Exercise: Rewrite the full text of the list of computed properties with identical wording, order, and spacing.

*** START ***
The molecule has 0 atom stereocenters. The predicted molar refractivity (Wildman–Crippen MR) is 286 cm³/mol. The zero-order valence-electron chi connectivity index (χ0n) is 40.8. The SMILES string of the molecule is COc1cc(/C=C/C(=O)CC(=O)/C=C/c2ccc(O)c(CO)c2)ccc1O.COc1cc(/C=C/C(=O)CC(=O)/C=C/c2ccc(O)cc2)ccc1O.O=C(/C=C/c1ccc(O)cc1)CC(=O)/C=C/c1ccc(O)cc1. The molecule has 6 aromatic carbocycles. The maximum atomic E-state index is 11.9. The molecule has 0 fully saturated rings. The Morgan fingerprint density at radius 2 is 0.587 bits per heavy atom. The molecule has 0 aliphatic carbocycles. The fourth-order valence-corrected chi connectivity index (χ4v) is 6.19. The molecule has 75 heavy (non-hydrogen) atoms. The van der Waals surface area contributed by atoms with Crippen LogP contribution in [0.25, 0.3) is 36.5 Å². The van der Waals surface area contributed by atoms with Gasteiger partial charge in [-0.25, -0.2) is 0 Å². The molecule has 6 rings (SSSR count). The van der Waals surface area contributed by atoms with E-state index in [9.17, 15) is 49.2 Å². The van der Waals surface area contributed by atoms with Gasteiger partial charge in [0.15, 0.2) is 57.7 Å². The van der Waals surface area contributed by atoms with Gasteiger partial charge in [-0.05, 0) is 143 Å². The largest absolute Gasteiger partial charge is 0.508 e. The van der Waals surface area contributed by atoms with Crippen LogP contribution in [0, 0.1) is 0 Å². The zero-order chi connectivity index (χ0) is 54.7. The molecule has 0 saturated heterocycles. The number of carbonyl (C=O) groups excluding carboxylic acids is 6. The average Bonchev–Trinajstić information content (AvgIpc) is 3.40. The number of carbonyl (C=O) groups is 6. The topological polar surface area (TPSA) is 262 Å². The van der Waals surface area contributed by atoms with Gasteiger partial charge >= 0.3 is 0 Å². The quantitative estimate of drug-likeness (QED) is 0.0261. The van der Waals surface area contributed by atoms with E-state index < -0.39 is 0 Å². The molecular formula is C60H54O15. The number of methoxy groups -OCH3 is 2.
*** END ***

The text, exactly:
The molecule has 0 atom stereocenters. The predicted molar refractivity (Wildman–Crippen MR) is 286 cm³/mol. The zero-order valence-electron chi connectivity index (χ0n) is 40.8. The SMILES string of the molecule is COc1cc(/C=C/C(=O)CC(=O)/C=C/c2ccc(O)c(CO)c2)ccc1O.COc1cc(/C=C/C(=O)CC(=O)/C=C/c2ccc(O)cc2)ccc1O.O=C(/C=C/c1ccc(O)cc1)CC(=O)/C=C/c1ccc(O)cc1. The molecule has 6 aromatic carbocycles. The maximum atomic E-state index is 11.9. The molecule has 0 fully saturated rings. The Morgan fingerprint density at radius 2 is 0.587 bits per heavy atom. The molecule has 0 aliphatic carbocycles. The fourth-order valence-corrected chi connectivity index (χ4v) is 6.19. The molecule has 75 heavy (non-hydrogen) atoms. The van der Waals surface area contributed by atoms with Crippen LogP contribution in [0.25, 0.3) is 36.5 Å². The van der Waals surface area contributed by atoms with Gasteiger partial charge in [-0.25, -0.2) is 0 Å². The molecule has 6 rings (SSSR count). The van der Waals surface area contributed by atoms with E-state index in [9.17, 15) is 49.2 Å². The van der Waals surface area contributed by atoms with Gasteiger partial charge in [0.15, 0.2) is 57.7 Å². The van der Waals surface area contributed by atoms with Gasteiger partial charge in [-0.05, 0) is 143 Å². The largest absolute Gasteiger partial charge is 0.508 e. The van der Waals surface area contributed by atoms with Crippen LogP contribution in [0, 0.1) is 0 Å². The zero-order chi connectivity index (χ0) is 54.7. The molecule has 0 saturated heterocycles. The number of carbonyl (C=O) groups excluding carboxylic acids is 6. The average Bonchev–Trinajstić information content (AvgIpc) is 3.40. The number of carbonyl (C=O) groups is 6. The topological polar surface area (TPSA) is 262 Å². The van der Waals surface area contributed by atoms with Gasteiger partial charge >= 0.3 is 0 Å². The quantitative estimate of drug-likeness (QED) is 0.0261. The van der Waals surface area contributed by atoms with E-state index < -0.39 is 0 Å². The molecular formula is C60H54O15. The number of methoxy groups -OCH3 is 2.